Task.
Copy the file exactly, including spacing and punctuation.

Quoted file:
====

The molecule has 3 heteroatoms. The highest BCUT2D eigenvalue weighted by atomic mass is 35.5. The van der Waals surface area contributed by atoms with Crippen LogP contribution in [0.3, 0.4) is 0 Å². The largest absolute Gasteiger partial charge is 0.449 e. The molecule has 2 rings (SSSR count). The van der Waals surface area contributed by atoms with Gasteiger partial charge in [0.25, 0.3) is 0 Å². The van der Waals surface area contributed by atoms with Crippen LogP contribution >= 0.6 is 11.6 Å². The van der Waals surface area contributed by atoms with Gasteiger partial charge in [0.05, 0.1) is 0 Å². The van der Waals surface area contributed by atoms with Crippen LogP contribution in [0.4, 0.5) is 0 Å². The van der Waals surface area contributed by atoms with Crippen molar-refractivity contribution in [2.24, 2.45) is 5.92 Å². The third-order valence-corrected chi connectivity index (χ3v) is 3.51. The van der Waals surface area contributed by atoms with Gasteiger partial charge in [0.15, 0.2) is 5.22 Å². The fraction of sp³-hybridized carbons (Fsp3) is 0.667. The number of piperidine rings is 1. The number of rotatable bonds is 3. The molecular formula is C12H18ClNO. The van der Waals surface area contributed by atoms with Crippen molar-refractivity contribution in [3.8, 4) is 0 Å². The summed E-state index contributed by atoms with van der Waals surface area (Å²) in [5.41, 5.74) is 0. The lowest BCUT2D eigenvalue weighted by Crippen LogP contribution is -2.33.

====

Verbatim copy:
The molecule has 3 heteroatoms. The highest BCUT2D eigenvalue weighted by atomic mass is 35.5. The van der Waals surface area contributed by atoms with Crippen LogP contribution in [0.3, 0.4) is 0 Å². The largest absolute Gasteiger partial charge is 0.449 e. The molecule has 2 rings (SSSR count). The van der Waals surface area contributed by atoms with Gasteiger partial charge in [0.25, 0.3) is 0 Å². The van der Waals surface area contributed by atoms with Crippen LogP contribution >= 0.6 is 11.6 Å². The van der Waals surface area contributed by atoms with Gasteiger partial charge in [0.05, 0.1) is 0 Å². The van der Waals surface area contributed by atoms with Crippen LogP contribution in [0.4, 0.5) is 0 Å². The van der Waals surface area contributed by atoms with Crippen molar-refractivity contribution in [2.24, 2.45) is 5.92 Å². The third-order valence-corrected chi connectivity index (χ3v) is 3.51. The van der Waals surface area contributed by atoms with Gasteiger partial charge in [0.15, 0.2) is 5.22 Å². The fraction of sp³-hybridized carbons (Fsp3) is 0.667. The number of piperidine rings is 1. The number of rotatable bonds is 3. The molecular formula is C12H18ClNO. The van der Waals surface area contributed by atoms with Crippen molar-refractivity contribution in [3.8, 4) is 0 Å². The summed E-state index contributed by atoms with van der Waals surface area (Å²) in [5.41, 5.74) is 0. The lowest BCUT2D eigenvalue weighted by Crippen LogP contribution is -2.33.